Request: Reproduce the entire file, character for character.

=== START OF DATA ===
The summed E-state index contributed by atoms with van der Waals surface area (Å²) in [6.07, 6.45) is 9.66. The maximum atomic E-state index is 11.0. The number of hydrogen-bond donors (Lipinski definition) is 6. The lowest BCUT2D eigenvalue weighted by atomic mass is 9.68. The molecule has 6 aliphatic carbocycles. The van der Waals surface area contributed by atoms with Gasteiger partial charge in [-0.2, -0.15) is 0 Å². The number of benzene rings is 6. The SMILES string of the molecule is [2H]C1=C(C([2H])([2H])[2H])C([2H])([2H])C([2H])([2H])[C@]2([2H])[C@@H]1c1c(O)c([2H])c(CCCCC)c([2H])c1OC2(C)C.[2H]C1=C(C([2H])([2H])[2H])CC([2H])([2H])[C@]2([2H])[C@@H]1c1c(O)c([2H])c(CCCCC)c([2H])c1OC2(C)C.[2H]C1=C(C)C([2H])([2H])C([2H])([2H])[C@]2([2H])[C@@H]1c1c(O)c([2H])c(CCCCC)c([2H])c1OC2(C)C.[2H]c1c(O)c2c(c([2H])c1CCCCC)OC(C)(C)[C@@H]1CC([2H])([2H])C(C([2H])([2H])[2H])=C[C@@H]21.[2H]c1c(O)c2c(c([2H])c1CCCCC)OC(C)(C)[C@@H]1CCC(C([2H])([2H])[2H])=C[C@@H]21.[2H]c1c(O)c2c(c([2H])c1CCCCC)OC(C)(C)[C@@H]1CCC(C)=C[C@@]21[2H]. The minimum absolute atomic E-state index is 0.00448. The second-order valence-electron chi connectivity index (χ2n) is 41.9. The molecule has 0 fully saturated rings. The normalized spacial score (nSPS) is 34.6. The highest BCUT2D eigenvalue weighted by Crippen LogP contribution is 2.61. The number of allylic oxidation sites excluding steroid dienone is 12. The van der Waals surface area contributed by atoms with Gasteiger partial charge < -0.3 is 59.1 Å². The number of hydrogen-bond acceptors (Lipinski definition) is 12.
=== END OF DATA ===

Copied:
The summed E-state index contributed by atoms with van der Waals surface area (Å²) in [6.07, 6.45) is 9.66. The maximum atomic E-state index is 11.0. The number of hydrogen-bond donors (Lipinski definition) is 6. The lowest BCUT2D eigenvalue weighted by atomic mass is 9.68. The molecule has 6 aliphatic carbocycles. The van der Waals surface area contributed by atoms with Gasteiger partial charge in [-0.2, -0.15) is 0 Å². The number of benzene rings is 6. The SMILES string of the molecule is [2H]C1=C(C([2H])([2H])[2H])C([2H])([2H])C([2H])([2H])[C@]2([2H])[C@@H]1c1c(O)c([2H])c(CCCCC)c([2H])c1OC2(C)C.[2H]C1=C(C([2H])([2H])[2H])CC([2H])([2H])[C@]2([2H])[C@@H]1c1c(O)c([2H])c(CCCCC)c([2H])c1OC2(C)C.[2H]C1=C(C)C([2H])([2H])C([2H])([2H])[C@]2([2H])[C@@H]1c1c(O)c([2H])c(CCCCC)c([2H])c1OC2(C)C.[2H]c1c(O)c2c(c([2H])c1CCCCC)OC(C)(C)[C@@H]1CC([2H])([2H])C(C([2H])([2H])[2H])=C[C@@H]21.[2H]c1c(O)c2c(c([2H])c1CCCCC)OC(C)(C)[C@@H]1CCC(C([2H])([2H])[2H])=C[C@@H]21.[2H]c1c(O)c2c(c([2H])c1CCCCC)OC(C)(C)[C@@H]1CCC(C)=C[C@@]21[2H]. The minimum absolute atomic E-state index is 0.00448. The second-order valence-electron chi connectivity index (χ2n) is 41.9. The molecule has 0 fully saturated rings. The normalized spacial score (nSPS) is 34.6. The highest BCUT2D eigenvalue weighted by Crippen LogP contribution is 2.61. The number of allylic oxidation sites excluding steroid dienone is 12. The van der Waals surface area contributed by atoms with Gasteiger partial charge < -0.3 is 59.1 Å². The number of hydrogen-bond acceptors (Lipinski definition) is 12.